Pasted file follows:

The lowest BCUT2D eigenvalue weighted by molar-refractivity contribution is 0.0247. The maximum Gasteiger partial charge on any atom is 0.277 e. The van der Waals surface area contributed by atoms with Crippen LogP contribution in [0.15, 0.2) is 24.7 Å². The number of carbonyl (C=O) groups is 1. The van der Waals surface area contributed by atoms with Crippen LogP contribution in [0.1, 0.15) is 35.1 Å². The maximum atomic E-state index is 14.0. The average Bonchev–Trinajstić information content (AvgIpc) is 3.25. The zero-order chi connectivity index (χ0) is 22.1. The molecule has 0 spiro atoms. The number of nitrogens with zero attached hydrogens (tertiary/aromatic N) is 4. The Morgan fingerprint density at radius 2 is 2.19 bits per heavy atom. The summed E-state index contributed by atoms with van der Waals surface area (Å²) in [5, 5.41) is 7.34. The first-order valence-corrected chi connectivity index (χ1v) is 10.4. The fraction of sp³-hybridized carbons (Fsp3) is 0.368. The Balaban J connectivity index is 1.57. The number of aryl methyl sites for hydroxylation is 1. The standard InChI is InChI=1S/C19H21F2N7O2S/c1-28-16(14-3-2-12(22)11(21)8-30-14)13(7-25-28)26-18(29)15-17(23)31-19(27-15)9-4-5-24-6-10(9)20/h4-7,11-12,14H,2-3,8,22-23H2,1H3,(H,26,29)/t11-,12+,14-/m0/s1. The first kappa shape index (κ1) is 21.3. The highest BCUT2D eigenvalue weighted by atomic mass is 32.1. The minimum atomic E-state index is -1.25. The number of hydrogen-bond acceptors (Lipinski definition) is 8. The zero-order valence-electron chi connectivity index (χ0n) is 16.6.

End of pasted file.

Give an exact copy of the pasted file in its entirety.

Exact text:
The lowest BCUT2D eigenvalue weighted by molar-refractivity contribution is 0.0247. The maximum Gasteiger partial charge on any atom is 0.277 e. The van der Waals surface area contributed by atoms with Crippen LogP contribution in [0.15, 0.2) is 24.7 Å². The number of carbonyl (C=O) groups is 1. The van der Waals surface area contributed by atoms with Crippen LogP contribution in [0.1, 0.15) is 35.1 Å². The maximum atomic E-state index is 14.0. The average Bonchev–Trinajstić information content (AvgIpc) is 3.25. The zero-order chi connectivity index (χ0) is 22.1. The molecule has 0 spiro atoms. The number of nitrogens with zero attached hydrogens (tertiary/aromatic N) is 4. The Morgan fingerprint density at radius 2 is 2.19 bits per heavy atom. The summed E-state index contributed by atoms with van der Waals surface area (Å²) in [5, 5.41) is 7.34. The first-order valence-corrected chi connectivity index (χ1v) is 10.4. The fraction of sp³-hybridized carbons (Fsp3) is 0.368. The Balaban J connectivity index is 1.57. The number of aryl methyl sites for hydroxylation is 1. The standard InChI is InChI=1S/C19H21F2N7O2S/c1-28-16(14-3-2-12(22)11(21)8-30-14)13(7-25-28)26-18(29)15-17(23)31-19(27-15)9-4-5-24-6-10(9)20/h4-7,11-12,14H,2-3,8,22-23H2,1H3,(H,26,29)/t11-,12+,14-/m0/s1. The first kappa shape index (κ1) is 21.3. The highest BCUT2D eigenvalue weighted by atomic mass is 32.1. The minimum atomic E-state index is -1.25. The number of hydrogen-bond acceptors (Lipinski definition) is 8. The zero-order valence-electron chi connectivity index (χ0n) is 16.6.